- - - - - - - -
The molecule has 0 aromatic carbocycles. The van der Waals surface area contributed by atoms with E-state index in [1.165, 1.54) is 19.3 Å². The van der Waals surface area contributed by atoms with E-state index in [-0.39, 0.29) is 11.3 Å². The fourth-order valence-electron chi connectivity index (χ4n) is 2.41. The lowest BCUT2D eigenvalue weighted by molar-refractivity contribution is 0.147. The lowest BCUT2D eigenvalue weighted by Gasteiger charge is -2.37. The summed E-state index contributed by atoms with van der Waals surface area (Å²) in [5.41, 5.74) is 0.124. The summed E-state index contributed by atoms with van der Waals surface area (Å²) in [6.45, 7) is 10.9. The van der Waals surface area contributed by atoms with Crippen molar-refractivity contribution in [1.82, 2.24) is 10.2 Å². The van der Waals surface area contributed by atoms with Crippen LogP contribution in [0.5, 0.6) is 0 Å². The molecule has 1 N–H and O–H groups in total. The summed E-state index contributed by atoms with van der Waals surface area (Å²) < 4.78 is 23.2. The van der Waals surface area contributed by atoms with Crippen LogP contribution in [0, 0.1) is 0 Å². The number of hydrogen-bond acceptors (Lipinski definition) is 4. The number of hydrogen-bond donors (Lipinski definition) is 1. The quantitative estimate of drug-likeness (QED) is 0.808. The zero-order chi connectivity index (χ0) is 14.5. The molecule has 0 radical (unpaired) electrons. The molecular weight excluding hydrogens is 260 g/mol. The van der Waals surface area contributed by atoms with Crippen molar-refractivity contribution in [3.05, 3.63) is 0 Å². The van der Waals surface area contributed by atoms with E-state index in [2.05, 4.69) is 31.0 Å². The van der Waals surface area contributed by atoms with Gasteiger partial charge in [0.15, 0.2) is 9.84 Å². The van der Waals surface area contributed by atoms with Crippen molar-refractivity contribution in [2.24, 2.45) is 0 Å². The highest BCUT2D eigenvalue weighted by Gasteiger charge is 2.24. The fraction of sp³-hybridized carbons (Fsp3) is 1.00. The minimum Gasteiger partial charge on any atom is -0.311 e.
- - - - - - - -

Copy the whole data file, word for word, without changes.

The molecule has 0 aromatic carbocycles. The van der Waals surface area contributed by atoms with E-state index in [1.165, 1.54) is 19.3 Å². The van der Waals surface area contributed by atoms with E-state index in [-0.39, 0.29) is 11.3 Å². The fourth-order valence-electron chi connectivity index (χ4n) is 2.41. The lowest BCUT2D eigenvalue weighted by molar-refractivity contribution is 0.147. The lowest BCUT2D eigenvalue weighted by Gasteiger charge is -2.37. The summed E-state index contributed by atoms with van der Waals surface area (Å²) in [5.41, 5.74) is 0.124. The summed E-state index contributed by atoms with van der Waals surface area (Å²) in [6.45, 7) is 10.9. The van der Waals surface area contributed by atoms with Crippen molar-refractivity contribution in [1.82, 2.24) is 10.2 Å². The van der Waals surface area contributed by atoms with Crippen LogP contribution in [0.5, 0.6) is 0 Å². The molecule has 1 N–H and O–H groups in total. The summed E-state index contributed by atoms with van der Waals surface area (Å²) < 4.78 is 23.2. The van der Waals surface area contributed by atoms with Crippen LogP contribution in [0, 0.1) is 0 Å². The number of hydrogen-bond acceptors (Lipinski definition) is 4. The number of hydrogen-bond donors (Lipinski definition) is 1. The quantitative estimate of drug-likeness (QED) is 0.808. The zero-order chi connectivity index (χ0) is 14.5. The molecule has 0 radical (unpaired) electrons. The molecular weight excluding hydrogens is 260 g/mol. The van der Waals surface area contributed by atoms with Crippen molar-refractivity contribution in [3.05, 3.63) is 0 Å². The van der Waals surface area contributed by atoms with E-state index in [2.05, 4.69) is 31.0 Å². The van der Waals surface area contributed by atoms with Gasteiger partial charge in [0.15, 0.2) is 9.84 Å². The van der Waals surface area contributed by atoms with Crippen molar-refractivity contribution in [2.24, 2.45) is 0 Å². The highest BCUT2D eigenvalue weighted by Gasteiger charge is 2.24. The fraction of sp³-hybridized carbons (Fsp3) is 1.00. The minimum Gasteiger partial charge on any atom is -0.311 e.